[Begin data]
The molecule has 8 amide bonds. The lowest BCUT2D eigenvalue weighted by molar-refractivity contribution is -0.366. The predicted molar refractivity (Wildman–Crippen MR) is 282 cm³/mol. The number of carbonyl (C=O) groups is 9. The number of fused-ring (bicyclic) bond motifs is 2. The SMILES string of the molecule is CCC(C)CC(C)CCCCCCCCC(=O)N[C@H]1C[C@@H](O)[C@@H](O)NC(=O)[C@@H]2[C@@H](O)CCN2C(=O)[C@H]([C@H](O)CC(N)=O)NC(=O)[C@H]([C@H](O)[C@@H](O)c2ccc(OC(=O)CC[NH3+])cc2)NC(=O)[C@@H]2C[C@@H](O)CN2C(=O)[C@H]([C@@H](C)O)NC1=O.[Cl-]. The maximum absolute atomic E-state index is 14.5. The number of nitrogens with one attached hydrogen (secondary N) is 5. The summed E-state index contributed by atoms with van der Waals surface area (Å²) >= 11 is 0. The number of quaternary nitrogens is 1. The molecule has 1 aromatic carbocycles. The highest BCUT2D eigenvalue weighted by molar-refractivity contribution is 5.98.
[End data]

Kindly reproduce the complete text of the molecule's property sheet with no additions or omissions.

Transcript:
The molecule has 8 amide bonds. The lowest BCUT2D eigenvalue weighted by molar-refractivity contribution is -0.366. The predicted molar refractivity (Wildman–Crippen MR) is 282 cm³/mol. The number of carbonyl (C=O) groups is 9. The number of fused-ring (bicyclic) bond motifs is 2. The SMILES string of the molecule is CCC(C)CC(C)CCCCCCCCC(=O)N[C@H]1C[C@@H](O)[C@@H](O)NC(=O)[C@@H]2[C@@H](O)CCN2C(=O)[C@H]([C@H](O)CC(N)=O)NC(=O)[C@H]([C@H](O)[C@@H](O)c2ccc(OC(=O)CC[NH3+])cc2)NC(=O)[C@@H]2C[C@@H](O)CN2C(=O)[C@H]([C@@H](C)O)NC1=O.[Cl-]. The maximum absolute atomic E-state index is 14.5. The number of nitrogens with one attached hydrogen (secondary N) is 5. The summed E-state index contributed by atoms with van der Waals surface area (Å²) >= 11 is 0. The number of quaternary nitrogens is 1. The molecule has 1 aromatic carbocycles. The highest BCUT2D eigenvalue weighted by molar-refractivity contribution is 5.98.